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Kidney Week

Abstract: TH-PO760

Primary Hyperoxaluria Type 2: New Insight into Clinical Outcomes

Session Information

  • Pediatric CKD
    November 07, 2019 | Location: Exhibit Hall, Walter E. Washington Convention Center
    Abstract Time: 10:00 AM - 12:00 PM

Category: Pediatric Nephrology

  • 1700 Pediatric Nephrology


  • Garrelfs, Sander F., Amsterdam UMC (Academic Medical Center), Amsterdam, Netherlands
  • Peters-Sengers, Hessel, Amsterdam UMC (Academic Medical Center), Amsterdam, Netherlands
  • Groothoff, Jaap, Amsterdam UMC (Academic Medical Center), Amsterdam, Netherlands
  • Beck, Bodo B., University of Cologne Medical Center, Cologne, Germany
  • Oosterveld, Michiel Js, Amsterdam UMC (Academic Medical Center), Amsterdam, Netherlands
  • Cochat, Pierre, Université ClaudeBernard Lyon1-, Bron, France
  • Lipkin, Graham W., Queen Elizabeth Hospital, Bimingham, UK, Birmingham, United Kingdom
  • Salido, Eduardo C., Hospital Universitario Canarias, La Laguna, Tenerife, Spain
  • Hoppe, Bernd, University Hospital Bonn, Bonn, Germany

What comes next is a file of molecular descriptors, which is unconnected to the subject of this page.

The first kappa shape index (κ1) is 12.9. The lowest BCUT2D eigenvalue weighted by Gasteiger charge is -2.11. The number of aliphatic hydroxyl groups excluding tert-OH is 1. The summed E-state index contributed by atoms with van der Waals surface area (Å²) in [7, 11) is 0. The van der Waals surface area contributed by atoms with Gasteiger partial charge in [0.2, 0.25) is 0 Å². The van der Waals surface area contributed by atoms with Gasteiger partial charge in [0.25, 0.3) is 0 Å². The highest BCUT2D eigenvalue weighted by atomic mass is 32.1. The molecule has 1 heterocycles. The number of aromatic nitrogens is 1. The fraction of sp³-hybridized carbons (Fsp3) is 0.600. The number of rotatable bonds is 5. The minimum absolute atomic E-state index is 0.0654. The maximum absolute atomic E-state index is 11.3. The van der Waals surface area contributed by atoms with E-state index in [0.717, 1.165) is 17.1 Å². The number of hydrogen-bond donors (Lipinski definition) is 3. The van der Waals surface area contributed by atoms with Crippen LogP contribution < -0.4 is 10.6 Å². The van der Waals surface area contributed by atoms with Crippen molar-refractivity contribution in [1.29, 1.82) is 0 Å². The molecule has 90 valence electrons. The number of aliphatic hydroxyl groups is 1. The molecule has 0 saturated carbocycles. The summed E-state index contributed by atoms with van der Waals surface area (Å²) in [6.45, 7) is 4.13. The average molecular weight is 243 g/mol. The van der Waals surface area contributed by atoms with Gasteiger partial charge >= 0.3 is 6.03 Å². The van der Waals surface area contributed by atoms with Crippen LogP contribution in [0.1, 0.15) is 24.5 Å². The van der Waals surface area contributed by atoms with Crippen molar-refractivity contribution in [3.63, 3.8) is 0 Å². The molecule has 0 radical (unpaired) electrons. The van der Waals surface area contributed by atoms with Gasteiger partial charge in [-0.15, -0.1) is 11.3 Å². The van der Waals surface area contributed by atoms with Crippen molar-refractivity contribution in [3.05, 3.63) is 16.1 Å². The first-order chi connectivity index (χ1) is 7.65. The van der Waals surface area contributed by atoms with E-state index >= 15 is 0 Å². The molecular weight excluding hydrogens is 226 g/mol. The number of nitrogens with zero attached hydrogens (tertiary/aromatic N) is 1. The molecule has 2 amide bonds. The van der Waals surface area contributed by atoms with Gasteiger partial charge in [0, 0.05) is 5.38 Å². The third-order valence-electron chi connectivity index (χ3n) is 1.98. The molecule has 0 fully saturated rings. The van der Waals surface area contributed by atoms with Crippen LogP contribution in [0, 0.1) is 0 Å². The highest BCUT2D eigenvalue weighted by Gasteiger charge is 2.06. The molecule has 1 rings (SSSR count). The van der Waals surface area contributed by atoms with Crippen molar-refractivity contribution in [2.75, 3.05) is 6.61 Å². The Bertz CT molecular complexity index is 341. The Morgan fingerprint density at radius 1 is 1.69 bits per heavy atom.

• Hulton, Sally, Birmingham Childrens'' Hospital, Birmingham, United Kingdom

Group or Team Name

  • on behalf of the OxalEurope consortium

Primary hyperoxaluria type 2 (PH2) is a rare inherited disorder of glyoxylate metabolism causing nephrocalcinosis, renal stone formation and ultimately renal failure. PH2 had previously been considered to have a more favorable prognosis than PH1, but earlier reports are limited by low patient numbers and short follow up periods.


This study is based on gathered data from the European Hyperoxaluria Consortium (OxalEurope), encompassing the largest known PH2 cohort worldwide, providing a unique cohort enabling the description of longer-term outcomes in this rare disease.


The dataset contained 101 patients from eleven countries. Median follow up was 12.4 years. Median ages at first symptom and diagnosis for index cases were 3.2 years and 8.0 years, respectively. Urolithiasis was the most common presenting feature (82.8%). Genetic analysis revealed 18 novel mutations in the GRHPR gene. Of 238 spot-urine analyses, 23 (9.7%) were within normal range as compared to less than 4% of 24-hour urine collections. Median intra-individual variation of 24-hour oxalate excretion was substantial (34.1%). At time of review 12 patients were lost to follow-up; 45 of 89 (50.6%) experienced chronic kidney disease (CKD) stage ≥2 and 22 patients (24.7%) had reached CKD5. Median renal survival was 43.3 years. 15 transplantations in 11 patients are described. Renal outcome did not correlate with genotype, biochemical parameters nor with the presence of nephrocalcinosis at presentation.


PH2 is not a benign disease and accurate diagnosis by 24-hour urine analysis and careful follow-up is required, in order to attempt to ameliorate its poor outcome. The role of liver transplantation remains unclear although it is evident that renal transplantation alone does not cure the disease.